A look inside a one terabyte Seagate Hard Drive

1 TB Seagate Harddrive

It was time to destroy a hard drive but instead of venting my frustration with Microsoft using a sledge hammer or giant magnet, I decided a more civil approach of deliberate dismemberment would be prudent.

I know everyone is talking about Solid State Drives these days, but I still find the original hard disk drive absolutely captivating.

The first hard drive was invented in 1954 by Rey Johnson while he was at IBM.  Many people regard Johnson as the “father” of the disk drive.  He was arguably one of the most prolific inventors of his era and when he retired from IBM in 1971, he already had 90 patents to his name.  He was a pretty smart guy and because of his innovative mind and lucid thinking, millions around the world are benefitting from his archetypical hard drive.

Hard Drive Anatomy 101

All hard disks share the same characteristics.

In the graphic below you can see the metallic actuator arm reaches over two 500MB polished platters.  The actuator arm pivots on an axis housed in the upper left corner of my drive.  The platters are usually made of glass or high-precision aluminum and are powered by a motor that spins the platters at a blazing fast 7,200 revolutions per minute.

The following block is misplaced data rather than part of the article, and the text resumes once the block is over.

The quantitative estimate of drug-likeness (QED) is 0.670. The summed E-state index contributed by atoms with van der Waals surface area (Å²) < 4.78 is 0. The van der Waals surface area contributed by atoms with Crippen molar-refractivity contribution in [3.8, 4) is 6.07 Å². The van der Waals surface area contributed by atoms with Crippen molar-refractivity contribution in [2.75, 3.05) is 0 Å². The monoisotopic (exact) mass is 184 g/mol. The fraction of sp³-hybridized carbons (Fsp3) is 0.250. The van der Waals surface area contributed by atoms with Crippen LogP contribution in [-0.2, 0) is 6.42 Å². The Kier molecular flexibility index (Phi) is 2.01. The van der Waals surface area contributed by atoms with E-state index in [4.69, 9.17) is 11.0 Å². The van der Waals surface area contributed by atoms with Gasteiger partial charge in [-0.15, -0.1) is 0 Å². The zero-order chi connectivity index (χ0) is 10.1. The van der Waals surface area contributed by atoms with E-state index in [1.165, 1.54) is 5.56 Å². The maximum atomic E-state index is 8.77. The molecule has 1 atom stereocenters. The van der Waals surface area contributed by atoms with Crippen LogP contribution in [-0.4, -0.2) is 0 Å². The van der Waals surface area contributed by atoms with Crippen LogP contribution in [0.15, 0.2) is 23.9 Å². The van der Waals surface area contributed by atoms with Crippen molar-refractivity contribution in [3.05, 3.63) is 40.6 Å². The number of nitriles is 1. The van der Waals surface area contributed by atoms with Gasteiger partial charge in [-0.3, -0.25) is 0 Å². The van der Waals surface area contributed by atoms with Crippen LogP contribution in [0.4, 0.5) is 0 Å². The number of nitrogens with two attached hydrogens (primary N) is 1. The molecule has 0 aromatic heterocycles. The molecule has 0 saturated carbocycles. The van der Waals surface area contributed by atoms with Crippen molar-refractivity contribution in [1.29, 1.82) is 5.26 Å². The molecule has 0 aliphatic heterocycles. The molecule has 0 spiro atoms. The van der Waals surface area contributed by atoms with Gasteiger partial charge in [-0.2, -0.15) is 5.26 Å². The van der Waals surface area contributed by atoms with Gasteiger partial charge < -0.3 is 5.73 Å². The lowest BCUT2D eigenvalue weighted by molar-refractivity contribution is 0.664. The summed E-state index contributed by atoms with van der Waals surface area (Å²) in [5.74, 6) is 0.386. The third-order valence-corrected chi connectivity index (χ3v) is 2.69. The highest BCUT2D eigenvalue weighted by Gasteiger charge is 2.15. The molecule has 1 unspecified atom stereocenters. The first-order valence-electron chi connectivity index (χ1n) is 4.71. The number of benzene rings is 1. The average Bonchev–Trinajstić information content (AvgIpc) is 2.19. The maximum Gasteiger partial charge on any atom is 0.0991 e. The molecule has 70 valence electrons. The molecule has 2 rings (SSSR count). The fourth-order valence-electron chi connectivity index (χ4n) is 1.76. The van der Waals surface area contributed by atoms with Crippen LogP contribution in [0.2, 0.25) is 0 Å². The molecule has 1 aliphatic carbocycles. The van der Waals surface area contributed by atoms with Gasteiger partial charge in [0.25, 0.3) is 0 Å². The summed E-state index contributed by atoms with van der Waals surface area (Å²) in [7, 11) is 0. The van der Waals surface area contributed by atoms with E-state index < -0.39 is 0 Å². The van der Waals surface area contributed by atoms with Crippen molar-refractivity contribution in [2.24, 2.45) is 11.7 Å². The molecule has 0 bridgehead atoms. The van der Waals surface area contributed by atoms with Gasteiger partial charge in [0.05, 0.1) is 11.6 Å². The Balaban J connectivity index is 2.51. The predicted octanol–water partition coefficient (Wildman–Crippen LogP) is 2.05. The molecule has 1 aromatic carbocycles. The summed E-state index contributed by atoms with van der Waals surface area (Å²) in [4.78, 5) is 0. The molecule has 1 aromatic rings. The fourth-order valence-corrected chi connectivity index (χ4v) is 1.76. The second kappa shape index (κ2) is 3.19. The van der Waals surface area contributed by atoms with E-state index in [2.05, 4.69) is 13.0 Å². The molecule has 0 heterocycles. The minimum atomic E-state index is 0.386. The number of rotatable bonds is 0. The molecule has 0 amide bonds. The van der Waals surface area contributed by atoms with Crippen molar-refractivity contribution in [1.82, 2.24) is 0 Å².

The actuator arm has read/write heads that hover only 3 nanometers above the platter surface.  As the platter spins, the arm darts the read/write heads around the platter at an extremely fast rate.  How fast?  Well, most hard drives have actuator arms that move from the platter center (known as the hub) to the edge and then back to the hub at up to 50 times per second.  The amazing thing is that the arm is both lightning fast and precise – and it has to be if you think about how data storage works.

1 TB Seagate Harddrive top removed

Data Storage

All your movies, music and photos are stored on the surface of the platter in what’s known as sectors and tracks.

You can think of one track as a thin, circle on the platter that shares the same center as the platter itself.  In other words, hard disk tracks are just concentric circles of various diameters; it’s kind of like the grooves in your grandfathers old vinyl collection except the tracks on hard disk platters are virtually infinitesimal and therefore invisible to the naked eye.

Each platter is divided into equidistant “pizza” slices.   Where a single “slice” meets a concentric circle you have a sector.  Each sector has a set number of bytes and can be collected into what’s known as clusters.

Perhaps a picture will help illustrate: